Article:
Joshua Nkomo and the Second Chimurenga

Joshua Nkomo and the Second Chimurenga

Today in Zimbabwe some mourn and some rejoice the death of Joshua Nkomo, a leader of the liberation struggle. The whole day on television there were specials about the history of Zimbabwe, as well as songs, dancing, and tributes to the man whom some called “the King of Matabeleland.” The Zimbabwean national anthem, Ngaikomborerwe Nyika Yezimbabwe, Blessed Be the Land of Zimbabwe, played constantly here in Bulawayo, as well as imbube pieces, a blend of Ndebele and English, by the a cappella group Black Umfolosi. Rachel and Dumy, who work at our hostel, both watched intently and said it was a real shame, and “people in town won’t be happy today — everyone will walk around with their heads down.” But the white owner, David, came in and raised his hands in the air, saying, “Finally, the opposition leader is dead!”

In Harare (then Salisbury), in 1955, some nationalist leaders, dissatisfied with the growing inequality between black Africans and white settlers (the descendants of Cecil Rhodes’ Pioneer Column), formed the City Youth League, which gradually became a new organization called the African National Congress (ANC). Of prime interest in everyone’s minds was the Land Husbandry Act of 1951, which had taken land away from Africans and given it to the minority whites. Elected president of the group, young Joshua Nkomo surprised the settler government by calling for majority rule. Banned in 1959, the ANC changed names and operated as a new National Democratic Party (NDP), retaliating with a series of demonstrations, strikes, and sabotage, called Zhii, or vengeful annihilation of the enemy.

In 1961, while Nkomo was out of the country, the government banned the NDP. In response, nationalists created yet another group, the Zimbabwe African People’s Union (ZAPU), a primarily Ndebele organization. Joshua Nkomo again led this group, and was again banned by Sir Edgar Whitehead. The Rhodesian Front Party’s Winston Field was elected in 1962, and he instituted a series of crushing laws, outlawing black assemblies and political debates, and passing a mandatory death sentence for arson. Nkomo thought about fleeing to Mozambique to head up a government in exile, and around this time disagreements between Nkomo and Robert Mugabe (the current Zimbabwean head of state) led to Mugabe’s disgusted resignation. Mugabe went on to form the Zimbabwe African National Union (ZANU), a primarily Shona group. Nkomo pressed on with the struggle as well, and most of the ZANU and ZAPU party leaders continued to be banned or imprisoned for their nationalistic actions.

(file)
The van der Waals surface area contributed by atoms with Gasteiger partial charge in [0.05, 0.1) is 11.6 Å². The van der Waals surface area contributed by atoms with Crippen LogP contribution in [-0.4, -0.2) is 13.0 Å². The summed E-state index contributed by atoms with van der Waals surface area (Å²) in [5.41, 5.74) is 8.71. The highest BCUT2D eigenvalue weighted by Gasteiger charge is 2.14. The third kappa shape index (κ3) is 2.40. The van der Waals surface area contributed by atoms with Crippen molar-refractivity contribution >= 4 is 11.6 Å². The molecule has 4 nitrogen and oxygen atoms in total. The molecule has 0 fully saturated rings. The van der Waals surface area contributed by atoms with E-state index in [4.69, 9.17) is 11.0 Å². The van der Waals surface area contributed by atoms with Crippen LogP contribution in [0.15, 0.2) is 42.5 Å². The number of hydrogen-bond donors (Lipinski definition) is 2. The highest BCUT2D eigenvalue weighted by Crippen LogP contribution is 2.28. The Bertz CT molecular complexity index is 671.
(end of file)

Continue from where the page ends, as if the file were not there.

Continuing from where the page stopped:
Mounting tensions eventually led to civil war. (Less than a century earlier, in 1896, the Ndebele and Shona had joined to fight the British South Africa Company in the First Chimurenga, the “War of Liberation.” Squashed in 1897, one of the movement’s spiritualist leaders had prophesied, “My bones will rise again,” in a Second Chimurenga). This Second “War of Liberation” began on April 28th, 1966, now known as Chimurenga Day, with a day-long skirmish between Rhodesian Front soldiers and police against freedom fighters in the city of Chinhoyi: all died except one. In the years that followed, fortified by ZANU training camps in Mozambique and ZAPU bases in Zambia and Tanzania, armed conflict continued, with young women and men trained and fighting as scouts, messengers, spies, and soldiers.

Under the aegis of the Patriotic Front, Mugabe’s ZANU and Nkomo’s ZAPU managed to bring Ian Smith’s white government to its knees. On March 4th, 1980, in a carefully monitored election, Mugabe and ZANU won a majority of seats available to Blacks in the new parliament, while Nkomo and ZAPU won 20.

In town, I asked Evelyn High School students Tryphine, Nancy, Neoleen, and Dorothy, all 15 and in Form 3, if they discussed Nkomo at all in school today. Neoleen said that they just talked about it a little. “Anyway, he was very old. He celebrated his birthday during his illness.” Nkomo represents the past, a part of history almost unknown to this younger generation. What happens in the future is up to youth like these students.


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